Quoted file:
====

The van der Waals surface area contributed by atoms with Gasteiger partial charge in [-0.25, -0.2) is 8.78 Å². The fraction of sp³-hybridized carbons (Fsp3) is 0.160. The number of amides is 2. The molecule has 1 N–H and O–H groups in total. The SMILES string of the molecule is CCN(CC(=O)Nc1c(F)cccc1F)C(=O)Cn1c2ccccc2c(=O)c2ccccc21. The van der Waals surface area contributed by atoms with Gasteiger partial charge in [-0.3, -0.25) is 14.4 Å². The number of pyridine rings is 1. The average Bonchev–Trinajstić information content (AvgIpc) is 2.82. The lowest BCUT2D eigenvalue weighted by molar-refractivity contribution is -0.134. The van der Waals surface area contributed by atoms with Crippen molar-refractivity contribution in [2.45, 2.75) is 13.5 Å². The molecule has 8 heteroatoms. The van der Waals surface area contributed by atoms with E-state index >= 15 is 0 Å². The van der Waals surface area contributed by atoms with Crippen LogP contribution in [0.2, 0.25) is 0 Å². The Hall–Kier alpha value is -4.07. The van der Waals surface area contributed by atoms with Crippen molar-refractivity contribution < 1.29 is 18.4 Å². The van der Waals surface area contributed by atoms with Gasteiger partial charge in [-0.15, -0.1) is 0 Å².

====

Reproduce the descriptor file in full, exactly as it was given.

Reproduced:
The van der Waals surface area contributed by atoms with Gasteiger partial charge in [-0.25, -0.2) is 8.78 Å². The fraction of sp³-hybridized carbons (Fsp3) is 0.160. The number of amides is 2. The molecule has 1 N–H and O–H groups in total. The SMILES string of the molecule is CCN(CC(=O)Nc1c(F)cccc1F)C(=O)Cn1c2ccccc2c(=O)c2ccccc21. The van der Waals surface area contributed by atoms with Gasteiger partial charge in [-0.3, -0.25) is 14.4 Å². The number of pyridine rings is 1. The average Bonchev–Trinajstić information content (AvgIpc) is 2.82. The lowest BCUT2D eigenvalue weighted by molar-refractivity contribution is -0.134. The van der Waals surface area contributed by atoms with Crippen molar-refractivity contribution in [2.45, 2.75) is 13.5 Å². The molecule has 8 heteroatoms. The van der Waals surface area contributed by atoms with E-state index >= 15 is 0 Å². The van der Waals surface area contributed by atoms with Crippen LogP contribution in [0.2, 0.25) is 0 Å². The Hall–Kier alpha value is -4.07. The van der Waals surface area contributed by atoms with Crippen molar-refractivity contribution < 1.29 is 18.4 Å². The van der Waals surface area contributed by atoms with Gasteiger partial charge in [-0.15, -0.1) is 0 Å².